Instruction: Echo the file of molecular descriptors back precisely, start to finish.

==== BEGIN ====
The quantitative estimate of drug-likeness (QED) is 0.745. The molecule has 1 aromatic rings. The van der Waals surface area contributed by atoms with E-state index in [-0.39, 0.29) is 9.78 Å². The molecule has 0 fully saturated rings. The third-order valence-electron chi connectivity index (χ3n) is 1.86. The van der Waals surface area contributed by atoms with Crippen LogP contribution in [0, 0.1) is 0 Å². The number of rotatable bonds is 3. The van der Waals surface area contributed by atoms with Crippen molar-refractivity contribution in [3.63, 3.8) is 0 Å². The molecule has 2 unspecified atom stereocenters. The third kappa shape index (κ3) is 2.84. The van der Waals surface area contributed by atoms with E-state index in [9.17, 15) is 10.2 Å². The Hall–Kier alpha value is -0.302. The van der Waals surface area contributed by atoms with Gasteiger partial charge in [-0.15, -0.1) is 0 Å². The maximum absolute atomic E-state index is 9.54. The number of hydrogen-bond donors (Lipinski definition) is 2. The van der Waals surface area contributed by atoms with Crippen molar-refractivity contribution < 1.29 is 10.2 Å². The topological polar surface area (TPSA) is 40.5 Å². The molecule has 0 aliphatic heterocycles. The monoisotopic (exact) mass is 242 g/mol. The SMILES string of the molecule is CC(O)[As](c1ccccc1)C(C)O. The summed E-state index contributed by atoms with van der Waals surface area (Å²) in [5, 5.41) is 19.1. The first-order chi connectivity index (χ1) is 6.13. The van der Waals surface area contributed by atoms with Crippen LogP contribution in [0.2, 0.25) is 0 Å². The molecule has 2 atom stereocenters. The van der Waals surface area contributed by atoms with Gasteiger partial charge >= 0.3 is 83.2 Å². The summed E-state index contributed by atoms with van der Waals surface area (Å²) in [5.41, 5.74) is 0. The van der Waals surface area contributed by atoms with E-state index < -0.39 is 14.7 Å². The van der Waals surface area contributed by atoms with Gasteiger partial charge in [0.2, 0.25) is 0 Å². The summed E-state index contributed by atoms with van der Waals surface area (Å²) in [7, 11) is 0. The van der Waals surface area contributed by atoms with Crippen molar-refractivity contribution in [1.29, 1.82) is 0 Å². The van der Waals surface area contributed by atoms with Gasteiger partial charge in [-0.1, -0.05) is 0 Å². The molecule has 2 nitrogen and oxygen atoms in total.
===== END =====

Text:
The quantitative estimate of drug-likeness (QED) is 0.745. The molecule has 1 aromatic rings. The van der Waals surface area contributed by atoms with E-state index in [-0.39, 0.29) is 9.78 Å². The molecule has 0 fully saturated rings. The third-order valence-electron chi connectivity index (χ3n) is 1.86. The van der Waals surface area contributed by atoms with Crippen LogP contribution in [0, 0.1) is 0 Å². The number of rotatable bonds is 3. The van der Waals surface area contributed by atoms with Crippen molar-refractivity contribution in [3.63, 3.8) is 0 Å². The molecule has 2 unspecified atom stereocenters. The third kappa shape index (κ3) is 2.84. The van der Waals surface area contributed by atoms with E-state index in [9.17, 15) is 10.2 Å². The Hall–Kier alpha value is -0.302. The van der Waals surface area contributed by atoms with Gasteiger partial charge in [-0.15, -0.1) is 0 Å². The maximum absolute atomic E-state index is 9.54. The number of hydrogen-bond donors (Lipinski definition) is 2. The van der Waals surface area contributed by atoms with Crippen molar-refractivity contribution < 1.29 is 10.2 Å². The topological polar surface area (TPSA) is 40.5 Å². The molecule has 0 aliphatic heterocycles. The monoisotopic (exact) mass is 242 g/mol. The SMILES string of the molecule is CC(O)[As](c1ccccc1)C(C)O. The summed E-state index contributed by atoms with van der Waals surface area (Å²) in [5, 5.41) is 19.1. The first-order chi connectivity index (χ1) is 6.13. The van der Waals surface area contributed by atoms with Crippen LogP contribution in [0.2, 0.25) is 0 Å². The molecule has 2 atom stereocenters. The van der Waals surface area contributed by atoms with Gasteiger partial charge >= 0.3 is 83.2 Å². The summed E-state index contributed by atoms with van der Waals surface area (Å²) in [5.41, 5.74) is 0. The van der Waals surface area contributed by atoms with E-state index < -0.39 is 14.7 Å². The van der Waals surface area contributed by atoms with Gasteiger partial charge in [0.2, 0.25) is 0 Å². The summed E-state index contributed by atoms with van der Waals surface area (Å²) in [7, 11) is 0. The van der Waals surface area contributed by atoms with Crippen molar-refractivity contribution in [1.29, 1.82) is 0 Å². The van der Waals surface area contributed by atoms with Gasteiger partial charge in [-0.1, -0.05) is 0 Å². The molecule has 2 nitrogen and oxygen atoms in total.